As time went by, I forgot all about the mystery of the huge elephant and the tiny stake. The mystery would only resurface when I was at the company of others who had wondered about the same thing.
Then, a few years ago, I discovered that someone knew why the elephant doesn’t run away.
The elephant doesn’t run away because they have been tying him to a similar stake ever since he was very very small too.
I closed my eyes, and I tried to imagine the small, newborn elephant, chained to the ground. The small elephant would push, pull and struggle with all his strength, trying to free himself, but he would fail. Despite all his efforts, he would fail again and again, because that stake and chain was too big for his strength.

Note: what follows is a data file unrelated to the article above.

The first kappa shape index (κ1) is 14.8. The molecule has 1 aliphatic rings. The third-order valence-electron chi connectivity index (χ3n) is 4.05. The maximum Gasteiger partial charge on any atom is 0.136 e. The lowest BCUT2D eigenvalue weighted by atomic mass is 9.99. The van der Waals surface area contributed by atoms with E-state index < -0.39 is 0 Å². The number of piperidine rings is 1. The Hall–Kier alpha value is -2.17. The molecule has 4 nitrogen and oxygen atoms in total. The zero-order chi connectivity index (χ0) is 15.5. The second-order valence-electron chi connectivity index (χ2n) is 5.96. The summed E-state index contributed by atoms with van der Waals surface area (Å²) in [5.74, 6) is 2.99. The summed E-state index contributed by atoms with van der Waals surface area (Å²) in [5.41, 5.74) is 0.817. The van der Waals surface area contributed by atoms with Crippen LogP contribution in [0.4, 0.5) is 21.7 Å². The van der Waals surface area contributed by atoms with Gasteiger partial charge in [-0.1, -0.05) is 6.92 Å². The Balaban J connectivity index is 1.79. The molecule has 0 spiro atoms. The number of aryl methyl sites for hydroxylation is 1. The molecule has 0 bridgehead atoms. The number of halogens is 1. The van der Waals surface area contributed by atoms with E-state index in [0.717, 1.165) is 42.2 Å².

The elephant would sleep exhausted from all his efforts to free himself, and would wake up the next day. All his struggles would fail the next day too, and a third day, and a fourth, and many tiresome, exhausting days after those. Then one day would come — a horrible day for the history of our elephant — a day that he would just give up, and accept his fate, deciding that he was too weak to escape, that his strength was not enough and would never be enough.
The huge and immensely powerful elephant that we see in the circus does not run away because the poor animal believes that he cannot do that.
The memory of the lack of strength he felt a little after his birth is now deeply engraved to his very soul and spirit.
The worst of it all is that he has never tried to free himself since.